I was fortunate enough to be able to make an internationally award winning film, WAITING FOR RONALD, that came straight from my heart. I wrote the script which was about a 37 year old developmentally disabled man who finally leaves the institution where he has spent most of his years, takes his suitcase, fear and humor to meet his best friend and start a new life. I have a graduate degree in psychology from Antioch University, so the subject matter was extremely interesting to me. One of my objectives was to show how all peoples are important and how society should be a blended society…everyone fitting in, in their own way. This came about because I had a cousin who felt he didn’t belong in society and had a very unhappy isolated life…very sad…since he had qualities he could share with people, but thought he would not be accepted.
When casting the movie I opened it up to anybody…disabled and non-disabled. It was incredible to see what the public thought what disabled looked like. I hired Jody Clark who was developmentally disabled and at 6’7” was a gentle giant. Casting was a challenge because of what some of the non-disabled actors thought what disabled looked like. Something like a Saturday Night Live skit. Finally I brought in a friend, wonderful actor and he and Jody clicked. I hired Jody to play the lead Ronald. Michael who is not disabled to play the best friend, Edgar. Ronald’s friend at the institution went to Patrick Cooper who is autistic. And another friend in the film went to Blair Underwood who is Down Syndrome. I was lucky enough to have had Bruno Kirby as the counselor. I had a blended cast, which was exactly what I was saying about society. Everyone involved with the project knew it was a very special experience. The cast was very close and we all learned from each other.
I was afraid because this was the first film I was going to direct. Jody and Patrick had never acted before and Michel Luckerman had never played a disabled character before.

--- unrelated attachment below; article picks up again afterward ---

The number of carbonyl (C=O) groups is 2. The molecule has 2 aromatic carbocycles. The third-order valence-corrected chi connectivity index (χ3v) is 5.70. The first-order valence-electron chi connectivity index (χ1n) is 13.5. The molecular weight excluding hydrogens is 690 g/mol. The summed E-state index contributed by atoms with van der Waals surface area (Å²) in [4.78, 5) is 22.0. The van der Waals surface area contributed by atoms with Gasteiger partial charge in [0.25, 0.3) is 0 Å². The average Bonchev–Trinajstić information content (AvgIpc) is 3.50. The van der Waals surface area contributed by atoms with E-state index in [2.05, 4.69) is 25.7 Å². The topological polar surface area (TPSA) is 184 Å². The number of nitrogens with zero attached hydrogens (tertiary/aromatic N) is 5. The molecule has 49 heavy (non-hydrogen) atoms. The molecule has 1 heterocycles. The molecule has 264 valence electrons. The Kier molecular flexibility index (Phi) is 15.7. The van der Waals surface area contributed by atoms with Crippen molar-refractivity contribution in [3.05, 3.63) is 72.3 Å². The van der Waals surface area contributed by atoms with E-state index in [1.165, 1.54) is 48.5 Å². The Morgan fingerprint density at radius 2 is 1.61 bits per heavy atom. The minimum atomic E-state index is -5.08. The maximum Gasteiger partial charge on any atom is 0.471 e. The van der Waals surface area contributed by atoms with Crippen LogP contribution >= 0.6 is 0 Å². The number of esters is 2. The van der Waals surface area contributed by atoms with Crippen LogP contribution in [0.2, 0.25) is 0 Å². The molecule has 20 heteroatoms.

So the playing field was leveled and all was good. Rehearsals were quite wonderful. The shoot went incredibly well. So much love and support on the shoot. The film won many AWARDS, but the real REWARD was being able to show the film at different institutions and centers and schools for disabled. The response was incredible. I would take Jody with me and show the film. After the film I would open up for any questions and discussions. The audience consisted of the population that lived there or went to school there. There were the counselors and the parents. The people would come forward with thoughts and feelings that some had never expressed before.
I would take copies of a few scenes and had some of the people come forward and read the scene together…having them do something that they might not thought they could do and showing them yes they can. We would work the scenes and talk about how that effected them, what it made them think of and that would bring on more discussion. The discussions were personal and emotional. The sharing and the confidence building was a true joy to behold.
Many parents and also counselors came up and let me know that they had not heard their child’s intimate thoughts, dreams and feelings before. Everyone was very touched by the experience. It was so rewarding for every one that I took that seminar to as many places as I could. Everyone who saw the film had an experience that enlightened them and touched their heart….What a win!